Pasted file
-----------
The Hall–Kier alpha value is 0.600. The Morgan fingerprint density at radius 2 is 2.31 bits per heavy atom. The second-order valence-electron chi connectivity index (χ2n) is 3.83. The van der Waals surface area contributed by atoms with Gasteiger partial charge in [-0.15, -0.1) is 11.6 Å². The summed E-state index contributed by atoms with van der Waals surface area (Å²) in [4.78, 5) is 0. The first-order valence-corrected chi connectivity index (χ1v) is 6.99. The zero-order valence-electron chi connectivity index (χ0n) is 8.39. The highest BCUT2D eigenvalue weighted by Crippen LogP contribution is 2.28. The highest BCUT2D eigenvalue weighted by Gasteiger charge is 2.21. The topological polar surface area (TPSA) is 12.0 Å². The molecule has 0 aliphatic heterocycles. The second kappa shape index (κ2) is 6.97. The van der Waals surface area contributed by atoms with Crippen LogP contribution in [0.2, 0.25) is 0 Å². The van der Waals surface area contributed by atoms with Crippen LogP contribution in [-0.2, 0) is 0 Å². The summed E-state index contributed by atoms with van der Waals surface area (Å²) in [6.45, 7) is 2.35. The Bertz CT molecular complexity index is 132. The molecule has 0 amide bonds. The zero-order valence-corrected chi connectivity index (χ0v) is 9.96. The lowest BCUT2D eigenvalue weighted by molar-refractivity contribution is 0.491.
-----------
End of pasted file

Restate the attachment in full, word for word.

The Hall–Kier alpha value is 0.600. The Morgan fingerprint density at radius 2 is 2.31 bits per heavy atom. The second-order valence-electron chi connectivity index (χ2n) is 3.83. The van der Waals surface area contributed by atoms with Gasteiger partial charge in [-0.15, -0.1) is 11.6 Å². The summed E-state index contributed by atoms with van der Waals surface area (Å²) in [4.78, 5) is 0. The first-order valence-corrected chi connectivity index (χ1v) is 6.99. The zero-order valence-electron chi connectivity index (χ0n) is 8.39. The highest BCUT2D eigenvalue weighted by Crippen LogP contribution is 2.28. The highest BCUT2D eigenvalue weighted by Gasteiger charge is 2.21. The topological polar surface area (TPSA) is 12.0 Å². The molecule has 0 aliphatic heterocycles. The second kappa shape index (κ2) is 6.97. The van der Waals surface area contributed by atoms with Crippen LogP contribution in [0.2, 0.25) is 0 Å². The van der Waals surface area contributed by atoms with Crippen LogP contribution in [-0.2, 0) is 0 Å². The summed E-state index contributed by atoms with van der Waals surface area (Å²) in [6.45, 7) is 2.35. The Bertz CT molecular complexity index is 132. The molecule has 0 amide bonds. The zero-order valence-corrected chi connectivity index (χ0v) is 9.96. The lowest BCUT2D eigenvalue weighted by molar-refractivity contribution is 0.491.